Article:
LED Edit Tutorial: In both the Led Edit and Led Edit-K editions, we discussed how to use the auto-layout maker to produce panel-like layouts and how to use the manual layout creator to create non-regular layouts. In this article, we’ll show you how to Utilization AutoCAD software to design and wire any type of led arrangement you want outside of the LED Edit program.
Before continuing, please download and install Auto Cad 2007 or a later version. I’ll show you how to accomplish it with both LED Edit and LED Edit-K.
As I previously stated, please install the AutoCAD program. I will be using AutoCAD 2007 in this post, but you may use a newer version.
Designing the LED layout
In this tutorial, I’ll show you how to make a circle-shaped led layout, but you may make whatever shape you like. Before we start, we need a blueprint for our design. Here’s what I came up with.
The LED lines are evenly spaced, and each LED line has a sequence of equally spaced LEDs. When drilling the board for LED placement, make sure to leave adequate room for drilling holes when inserting LEDs in the lines. The panel’s edge is represented by the board outline.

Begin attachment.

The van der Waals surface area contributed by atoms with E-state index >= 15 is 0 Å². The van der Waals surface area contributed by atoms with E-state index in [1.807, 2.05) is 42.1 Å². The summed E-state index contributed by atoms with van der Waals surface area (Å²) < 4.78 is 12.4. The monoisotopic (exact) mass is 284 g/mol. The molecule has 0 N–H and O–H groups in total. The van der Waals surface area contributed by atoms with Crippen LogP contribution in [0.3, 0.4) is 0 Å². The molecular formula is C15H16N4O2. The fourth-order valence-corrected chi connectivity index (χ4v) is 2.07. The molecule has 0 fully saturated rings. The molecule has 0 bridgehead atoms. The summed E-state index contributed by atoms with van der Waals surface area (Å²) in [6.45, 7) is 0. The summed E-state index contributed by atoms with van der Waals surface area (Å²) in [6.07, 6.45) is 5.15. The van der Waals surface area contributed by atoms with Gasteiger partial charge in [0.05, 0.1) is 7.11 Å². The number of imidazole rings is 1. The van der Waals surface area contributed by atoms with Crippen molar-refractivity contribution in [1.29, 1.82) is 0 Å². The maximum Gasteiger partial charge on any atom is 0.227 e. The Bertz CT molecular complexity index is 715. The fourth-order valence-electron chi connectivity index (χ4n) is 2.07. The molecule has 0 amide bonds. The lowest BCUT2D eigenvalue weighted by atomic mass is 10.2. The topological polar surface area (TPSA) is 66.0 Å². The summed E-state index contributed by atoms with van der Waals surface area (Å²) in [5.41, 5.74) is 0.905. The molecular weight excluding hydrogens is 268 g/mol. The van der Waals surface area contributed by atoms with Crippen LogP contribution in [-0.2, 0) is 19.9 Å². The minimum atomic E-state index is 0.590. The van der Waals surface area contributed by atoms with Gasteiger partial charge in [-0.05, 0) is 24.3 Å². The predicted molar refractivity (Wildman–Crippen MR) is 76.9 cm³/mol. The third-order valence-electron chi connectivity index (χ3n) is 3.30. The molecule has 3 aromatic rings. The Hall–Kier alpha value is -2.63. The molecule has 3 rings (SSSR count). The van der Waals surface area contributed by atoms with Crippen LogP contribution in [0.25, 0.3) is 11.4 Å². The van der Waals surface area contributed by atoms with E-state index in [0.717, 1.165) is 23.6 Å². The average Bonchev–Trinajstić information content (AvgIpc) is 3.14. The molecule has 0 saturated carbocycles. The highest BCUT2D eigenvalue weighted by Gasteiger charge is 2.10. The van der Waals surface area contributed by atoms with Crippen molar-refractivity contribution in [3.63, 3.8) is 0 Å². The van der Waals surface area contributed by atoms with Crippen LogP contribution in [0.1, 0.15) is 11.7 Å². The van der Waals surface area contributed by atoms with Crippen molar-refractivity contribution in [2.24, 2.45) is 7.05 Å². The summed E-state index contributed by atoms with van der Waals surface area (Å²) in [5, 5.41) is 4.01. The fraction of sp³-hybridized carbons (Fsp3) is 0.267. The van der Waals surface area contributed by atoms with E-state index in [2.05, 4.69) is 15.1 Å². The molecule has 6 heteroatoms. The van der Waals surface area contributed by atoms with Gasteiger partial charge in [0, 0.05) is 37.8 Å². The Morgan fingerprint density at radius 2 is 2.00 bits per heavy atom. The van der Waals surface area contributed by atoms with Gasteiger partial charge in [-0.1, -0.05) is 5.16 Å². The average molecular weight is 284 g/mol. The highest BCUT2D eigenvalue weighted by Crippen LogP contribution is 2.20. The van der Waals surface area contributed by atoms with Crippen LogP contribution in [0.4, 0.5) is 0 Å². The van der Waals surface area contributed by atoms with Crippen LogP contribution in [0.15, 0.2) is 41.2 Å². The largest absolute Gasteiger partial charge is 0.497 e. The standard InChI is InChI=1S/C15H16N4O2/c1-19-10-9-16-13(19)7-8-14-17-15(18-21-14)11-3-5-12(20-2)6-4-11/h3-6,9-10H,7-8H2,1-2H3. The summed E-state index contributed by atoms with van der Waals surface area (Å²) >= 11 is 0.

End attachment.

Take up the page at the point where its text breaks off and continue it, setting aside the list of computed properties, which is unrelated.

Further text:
Consider this a scaled replica of the actual product developed for simulation during LED programming. The proportions we use in AutoCAD do not match the dimensions of the actual physical product. Make your own led layout measurements if you want to be more creative. It should not be too huge or little.
So, without further ado, let’s get started. Start your AutoCAD program.
Click “OK” after selecting AutoCAD classic from the workspace option (the phrase “AutoCAD classic” may change in future editions). Select “Units” from the “Format” drop-down menu in the top bar. Select “inches” from the “insertion scale” drop-down option in the Drawing units box and click “OK.”
Creating the LED References
Select the “Circle Tool” from the toolbox and click anywhere in the workspace where you want the circle’s center to go. Move your mouse cursor away from the center and left-click if you’re happy with the circle’s size.
Double click on the circumference of the circle which will show you the properties of the circle change the geometry settings as below :
- Center X = 0
- Center Y = 0